In addition to those ongoing efforts, the state may find an unexpected ally in its own geography. According to Auburn University wildlife and ecology professor Stephen Ditchkoff, there may be a benefit to the fact that Lauderdale County is bordered to the south by the Tennessee River.

“The fact that the southern edge of the county is a major river is a positive in this,” Ditchkoff said in an interview. “It’s a good thing. We know that deer swim bodies of water, but the rate at which they’re going across that river is going to be far less than if it was a just little creek. So the potential to contain it in that part of the state is greater than if we’d found it in some other locale.”

He also said the state has the benefit of being able to see what other states have done in response to CWD.

“The state’s able to learn from the successes and failures of other states,” Ditchkoff said, “to see what has worked in terms of slowing down the spread.”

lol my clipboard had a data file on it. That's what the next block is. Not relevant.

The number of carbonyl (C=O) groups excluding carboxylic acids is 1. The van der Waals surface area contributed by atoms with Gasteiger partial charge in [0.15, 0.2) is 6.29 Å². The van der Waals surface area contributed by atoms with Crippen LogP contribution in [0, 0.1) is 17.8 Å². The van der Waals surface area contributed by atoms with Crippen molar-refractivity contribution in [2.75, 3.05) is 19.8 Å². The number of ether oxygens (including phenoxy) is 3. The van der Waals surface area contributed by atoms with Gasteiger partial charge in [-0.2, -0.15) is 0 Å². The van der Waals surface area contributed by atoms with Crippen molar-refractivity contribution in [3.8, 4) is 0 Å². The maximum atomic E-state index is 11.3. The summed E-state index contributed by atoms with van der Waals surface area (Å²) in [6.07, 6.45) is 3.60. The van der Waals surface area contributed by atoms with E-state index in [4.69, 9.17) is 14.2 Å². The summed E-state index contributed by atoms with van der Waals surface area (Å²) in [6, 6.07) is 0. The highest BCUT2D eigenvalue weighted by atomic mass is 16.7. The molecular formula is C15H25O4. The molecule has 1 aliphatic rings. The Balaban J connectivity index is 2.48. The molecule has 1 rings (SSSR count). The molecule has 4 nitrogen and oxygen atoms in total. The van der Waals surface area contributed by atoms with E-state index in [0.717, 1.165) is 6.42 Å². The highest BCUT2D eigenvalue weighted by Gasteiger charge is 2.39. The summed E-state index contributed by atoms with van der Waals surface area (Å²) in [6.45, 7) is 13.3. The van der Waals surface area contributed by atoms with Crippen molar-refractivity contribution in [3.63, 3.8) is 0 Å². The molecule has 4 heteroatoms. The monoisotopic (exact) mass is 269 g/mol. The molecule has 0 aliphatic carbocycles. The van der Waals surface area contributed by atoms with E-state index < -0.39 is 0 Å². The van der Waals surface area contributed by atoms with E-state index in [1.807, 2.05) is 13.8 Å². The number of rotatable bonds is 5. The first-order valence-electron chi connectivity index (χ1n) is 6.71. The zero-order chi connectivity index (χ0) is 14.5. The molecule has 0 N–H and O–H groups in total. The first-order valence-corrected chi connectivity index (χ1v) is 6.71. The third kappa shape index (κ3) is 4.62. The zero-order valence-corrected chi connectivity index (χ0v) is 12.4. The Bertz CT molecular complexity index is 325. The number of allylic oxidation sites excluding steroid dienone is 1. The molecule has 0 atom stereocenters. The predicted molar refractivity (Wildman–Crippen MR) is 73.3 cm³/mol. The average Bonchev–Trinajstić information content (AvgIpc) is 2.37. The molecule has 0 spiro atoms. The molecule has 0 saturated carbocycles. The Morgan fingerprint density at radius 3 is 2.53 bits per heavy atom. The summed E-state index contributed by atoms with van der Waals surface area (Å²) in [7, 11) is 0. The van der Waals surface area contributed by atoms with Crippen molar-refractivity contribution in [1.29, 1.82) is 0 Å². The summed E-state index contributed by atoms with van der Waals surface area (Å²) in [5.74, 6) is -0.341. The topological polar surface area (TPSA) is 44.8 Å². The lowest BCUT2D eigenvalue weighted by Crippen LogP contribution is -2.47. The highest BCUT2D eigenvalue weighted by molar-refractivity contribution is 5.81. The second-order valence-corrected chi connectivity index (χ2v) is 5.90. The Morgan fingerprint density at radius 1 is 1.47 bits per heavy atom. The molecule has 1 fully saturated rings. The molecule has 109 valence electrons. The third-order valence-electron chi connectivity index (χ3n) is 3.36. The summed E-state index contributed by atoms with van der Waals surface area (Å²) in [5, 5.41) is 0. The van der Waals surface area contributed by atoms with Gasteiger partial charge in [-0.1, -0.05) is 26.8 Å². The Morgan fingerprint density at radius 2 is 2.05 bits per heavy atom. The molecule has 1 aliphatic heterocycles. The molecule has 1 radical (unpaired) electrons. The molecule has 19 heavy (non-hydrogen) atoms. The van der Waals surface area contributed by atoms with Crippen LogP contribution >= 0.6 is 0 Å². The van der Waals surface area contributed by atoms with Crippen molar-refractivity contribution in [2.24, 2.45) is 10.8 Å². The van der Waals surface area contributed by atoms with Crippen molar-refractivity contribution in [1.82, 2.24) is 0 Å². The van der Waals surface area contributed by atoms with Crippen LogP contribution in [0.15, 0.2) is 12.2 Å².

Regardless of the state’s best efforts, however, the long-term future of the CWD problem remains unclear.

“It’s difficult to project what it’ll be like in 2050, 2060, 2070,” Ditchkoff said. “I’m confident that they’re going to implement the best management practices that are known today, and we can try and maintain optimism that maybe something comes around that we’re able to reverse this. The technology doesn’t exist today, but we can slow the spread and we can cross our fingers and hope.”

In the meantime, Hudson emphasized the important role that the state’s hunters can play in slowing the spread of this fatal disease.

“Hunters are really on the front lines of conservation and tend to be thoroughly well-versed in issues that would impact their hunting traditions,” she said. “When we interact with hunters in the field, we find that there’s a high level of interest and appreciation for the fact that we’re all on the same team trying to prevent a deadly wildlife disease from taking hold in our state.”